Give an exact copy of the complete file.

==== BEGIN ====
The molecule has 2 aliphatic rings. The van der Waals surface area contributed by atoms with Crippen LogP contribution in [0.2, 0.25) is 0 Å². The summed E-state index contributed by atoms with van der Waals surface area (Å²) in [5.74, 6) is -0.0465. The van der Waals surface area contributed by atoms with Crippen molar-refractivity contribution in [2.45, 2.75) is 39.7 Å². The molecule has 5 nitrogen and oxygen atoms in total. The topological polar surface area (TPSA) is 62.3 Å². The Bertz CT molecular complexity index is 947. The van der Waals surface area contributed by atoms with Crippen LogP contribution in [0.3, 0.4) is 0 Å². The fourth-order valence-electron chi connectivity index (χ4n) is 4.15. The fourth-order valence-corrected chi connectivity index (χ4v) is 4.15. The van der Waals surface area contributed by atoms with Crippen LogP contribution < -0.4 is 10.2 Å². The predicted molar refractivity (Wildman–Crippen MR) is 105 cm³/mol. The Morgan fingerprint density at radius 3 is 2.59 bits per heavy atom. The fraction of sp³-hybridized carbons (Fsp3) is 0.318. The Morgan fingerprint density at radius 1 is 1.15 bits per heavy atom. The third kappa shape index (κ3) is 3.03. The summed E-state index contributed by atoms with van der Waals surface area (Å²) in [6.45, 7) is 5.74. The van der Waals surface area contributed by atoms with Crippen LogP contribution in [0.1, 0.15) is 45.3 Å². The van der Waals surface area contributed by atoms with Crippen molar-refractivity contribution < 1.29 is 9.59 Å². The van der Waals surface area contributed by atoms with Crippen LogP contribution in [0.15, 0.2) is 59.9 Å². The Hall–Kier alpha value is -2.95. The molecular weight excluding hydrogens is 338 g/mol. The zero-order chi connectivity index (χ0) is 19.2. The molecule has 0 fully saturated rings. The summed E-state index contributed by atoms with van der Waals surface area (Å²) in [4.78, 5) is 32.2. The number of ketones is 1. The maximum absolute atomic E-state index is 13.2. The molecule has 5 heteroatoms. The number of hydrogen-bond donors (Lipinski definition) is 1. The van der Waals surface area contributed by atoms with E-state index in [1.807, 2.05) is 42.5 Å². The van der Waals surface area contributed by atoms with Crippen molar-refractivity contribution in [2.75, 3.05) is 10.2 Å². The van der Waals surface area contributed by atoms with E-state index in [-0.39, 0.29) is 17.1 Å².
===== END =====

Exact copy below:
The molecule has 2 aliphatic rings. The van der Waals surface area contributed by atoms with Crippen LogP contribution in [0.2, 0.25) is 0 Å². The summed E-state index contributed by atoms with van der Waals surface area (Å²) in [5.74, 6) is -0.0465. The van der Waals surface area contributed by atoms with Crippen molar-refractivity contribution in [2.45, 2.75) is 39.7 Å². The molecule has 5 nitrogen and oxygen atoms in total. The topological polar surface area (TPSA) is 62.3 Å². The Bertz CT molecular complexity index is 947. The van der Waals surface area contributed by atoms with Crippen LogP contribution in [0.3, 0.4) is 0 Å². The fourth-order valence-electron chi connectivity index (χ4n) is 4.15. The fourth-order valence-corrected chi connectivity index (χ4v) is 4.15. The van der Waals surface area contributed by atoms with Crippen LogP contribution < -0.4 is 10.2 Å². The predicted molar refractivity (Wildman–Crippen MR) is 105 cm³/mol. The Morgan fingerprint density at radius 3 is 2.59 bits per heavy atom. The fraction of sp³-hybridized carbons (Fsp3) is 0.318. The Morgan fingerprint density at radius 1 is 1.15 bits per heavy atom. The third kappa shape index (κ3) is 3.03. The summed E-state index contributed by atoms with van der Waals surface area (Å²) in [6.45, 7) is 5.74. The van der Waals surface area contributed by atoms with Crippen LogP contribution in [0.1, 0.15) is 45.3 Å². The van der Waals surface area contributed by atoms with Crippen molar-refractivity contribution < 1.29 is 9.59 Å². The van der Waals surface area contributed by atoms with Crippen LogP contribution in [0.15, 0.2) is 59.9 Å². The Hall–Kier alpha value is -2.95. The molecular weight excluding hydrogens is 338 g/mol. The zero-order chi connectivity index (χ0) is 19.2. The molecule has 0 fully saturated rings. The summed E-state index contributed by atoms with van der Waals surface area (Å²) in [4.78, 5) is 32.2. The number of ketones is 1. The maximum absolute atomic E-state index is 13.2. The molecule has 5 heteroatoms. The number of hydrogen-bond donors (Lipinski definition) is 1. The van der Waals surface area contributed by atoms with E-state index in [1.807, 2.05) is 42.5 Å². The van der Waals surface area contributed by atoms with Crippen molar-refractivity contribution in [2.75, 3.05) is 10.2 Å². The van der Waals surface area contributed by atoms with E-state index in [-0.39, 0.29) is 17.1 Å².